We now return to Lt. Blakeley and a fateful day in April, 1943. The morning of April 18, 1943 (Palm Sunday) dawned uneventfully over the desert. By this time, the 57th had moved its operations westward from Gambut, Libya to El Djem, Tunisia. Early in the morning of April 18, the 57th flew a reconnaissance mission over the Mediterranean and saw nothing8. Later, the English and South Africans took their turn and again reported no contact 8. At 5:00 p. m., a final patrol by the 57th FG, consisting of the 64th, 65th, and 66th, squadrons left El Diem6, 8. Bob was one of 12 members of the 65th to fly the mission that afternoon. Their orders were, “Pick up Spitfire cover to be provided by the 244 Wing RAF. Proceed to the Gulf of Tunis and patrol easterly and westerly off Cape Bon. Come back when gas supplies dictates”8. They climbed out and leveled off at 16,000 feet. They flew west along the coast line of Tunisia and then turned out over the Mediterranean. They received orders from Captain Jim Curl, Group Commander, and executed a formation that now spaced them into the sky like a flight of stairs8. They continued patrolling, flying first to the east and then back to the west. No enemy was sighted. As daylight turned to dusk and gas ran low, they executed their final turn to return to base when someone spotted a large armada of aircraft below, barely 1,000 feet of the surface of the water. It was composed of JU-52s, a large tri-motored German transport, Me 109s and Me 110s, both German fighter aircraft (Messerschmitts) flying cover. The Germans were flying supplies and reinforcements into North Africa. After sizing up the situation, Curl gave the order to attack. “A squadron leader somewhere in the formation said, ‘stay in pairs, boys,’ somebody gave a yelp and there was a high-pitched howl as the first line of four Warhawks split into pairs and went down in a long sweeping turn to the right. The second element followed. The German fighters, turning into the attack from all directions, came at the Warhawks. The Palm Sunday Massacre was on” 8. What happened next was a fierce, wild battle, too confusing, too lengthy and too complex for this treatise to describe. You are referred to the excellent discussion presented by Dodds5 and Thruelsen and Arnold8. “Ten minutes after the first shot was fired, the air over the Gulf of Tunis was clear”8. The Palm Sunday Massacre was over as quickly as it had begun. During that ten minute battle, the 57th, and their top cover of spitfires, destroyed 59 JU-52s, 14 Me-109s, 2 Me 110s. In addition, one JU-53 and one Me-109 were listed as probably destroyed, and 17 JU-53s nine Me109s and two Me 110s were damaged. The pilots who participated in the battle referred to it as “the Goose Shoot”5.

At some time during that ten minute period, Bob’s P-40 was hit by enemy fire and plunged toward the Mediterranean. The following is the only known account of what happened next. “One Warhawk pilot, believed to be Lt. Blakeley of 65th squadron, bailed out at K-6885 (map coordinate) and his a/c (aircraft) hit the water at K-6284 (map coordinate).” “A pilot (possibly Lt. Blakeley) was seen swimming in the water. Sky conditions overcast, visibility poor9”. In addition, five other pilots from the 57th were listed as missing in action9. “Air and ground searches were conducted during the months of June, July and October, but no evidence was found which would aid in the locating and recovering of the remains of the subject deceased (Lt. Blakeley)10”. “ The coastal area has been searched for isolated burial and sites of crashed planes with negative results and QMG Form 371 for the subject deceased (Lt. Blakeley) has been compared with the Reports of Findings of Identification Processing Teams on all unknowns washed ashore in that area, with negative results”10. “Examination of captured German documents failed to reveal any information relative to the subject deceased (Lt. Blakeley)”10.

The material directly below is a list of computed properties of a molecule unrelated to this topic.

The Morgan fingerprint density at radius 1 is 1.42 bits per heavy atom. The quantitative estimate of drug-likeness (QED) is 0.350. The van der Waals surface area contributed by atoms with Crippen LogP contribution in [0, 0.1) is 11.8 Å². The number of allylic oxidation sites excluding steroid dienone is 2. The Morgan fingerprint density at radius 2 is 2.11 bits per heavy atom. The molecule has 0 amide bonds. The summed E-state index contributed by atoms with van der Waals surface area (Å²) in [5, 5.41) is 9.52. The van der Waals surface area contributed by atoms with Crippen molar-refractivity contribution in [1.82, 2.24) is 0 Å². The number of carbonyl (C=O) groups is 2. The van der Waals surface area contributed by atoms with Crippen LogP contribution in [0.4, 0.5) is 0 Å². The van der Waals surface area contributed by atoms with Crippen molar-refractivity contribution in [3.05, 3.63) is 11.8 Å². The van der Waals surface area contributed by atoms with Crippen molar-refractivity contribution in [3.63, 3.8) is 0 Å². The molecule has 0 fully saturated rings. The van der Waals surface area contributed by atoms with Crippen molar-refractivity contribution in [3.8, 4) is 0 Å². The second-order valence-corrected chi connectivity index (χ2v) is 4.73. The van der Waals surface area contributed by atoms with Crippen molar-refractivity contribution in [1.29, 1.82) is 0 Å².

Little did Bob realize that he had participated in what would become know as one of the greatest aerial battles of World War II5. The destruction of the supply planes that day broke the back of the Germans in North Africa and they surrendered 25 days later8.


Bob is listed in Wayne Dodds book 8 as belonging to the “Late Arrivals Club” (LAC). This applied to pilots who failed to return to base following a mission. Some returned days or even weeks later. Unfortunately, such was not the case for Bob. The names of all members of the 65th squadron are listed on the wing of a Me-109 in the 65th “bar”8 which now resides in the New England Air Museum, Windsor Locks, Conn., where an entire section is devoted to the 57th Fighter Group. As was the custom, Bob was listed as Missing in Action for one year and one day then declared Killed in Action on April 19, 194411. He was posthumously awarded the Purple Heart which was presented to his wife, Leah. Bob is officially listed as Buried at Sea on the Tablets of the Missing in North Africa, at the American Cemetery in Carthage, Tunisia8. As a modest man, Bob would be embarrassed by this. He would say he was just doing his job, but to us, he is a Hero.


We greatly appreciate the assistance of members of the 65th Squadron for providing us with information and leads: Bill Hahn, Ed Ellington, Jim Hare, Ed Silks, and Lyle Custer. We also thank Robert Johnston, Leon Jansen, and Dick Hewitt, all WW II veterans.

1 The authors are the nephew and niece of Robert S. Blakeley. Addresses: Department of Entomology, University of California, Davis, CA 95616 and Honors Program, Weber State University, Ogden, UT 84408, e-mail chasum@uckac.edu and MDiamond@Weber.edu, respectively. 2 National Archives and Records Administration. United States Military Records Section. 3 Form 79 — US Army Medical Department. 4 Form AGRAC I-130, Identification Section, Memorial Division, Army Air-Corps. 5 Dodds, Wayne, S. [editor]. 1985. The Fabulous Fifty-Seventh Fighter Group of World Was II. Walsworth Publishing Co. Marceline, Missouri. 6 Hahn, W. 1959. 57th Fighter Group, 65th Fighter Squadron. Published by the Author 7 Ellington, E. 2001. Uncle Bud Newsletter. Vol. 4, No. 1. 8 Thruelsen, R., and E. Arnold. Mediterranean Sweep. Duell, Sloan & Pierce. New York. 9 Operational & Intelligence Summary No. 96. Headquarters, Fifty Seventh Fighter Group (AAF). Operations for April 18, 1943. El Djem North L.G. 10 Lawing, W. F. Statement of Investigation. 26 November 1948. US Army Air Corps. 11 Finding of Death of Missing Person. War Department. The Adjutant General’s Office Form No. 0353. 12 www.americanwardead.com/detailww.asp.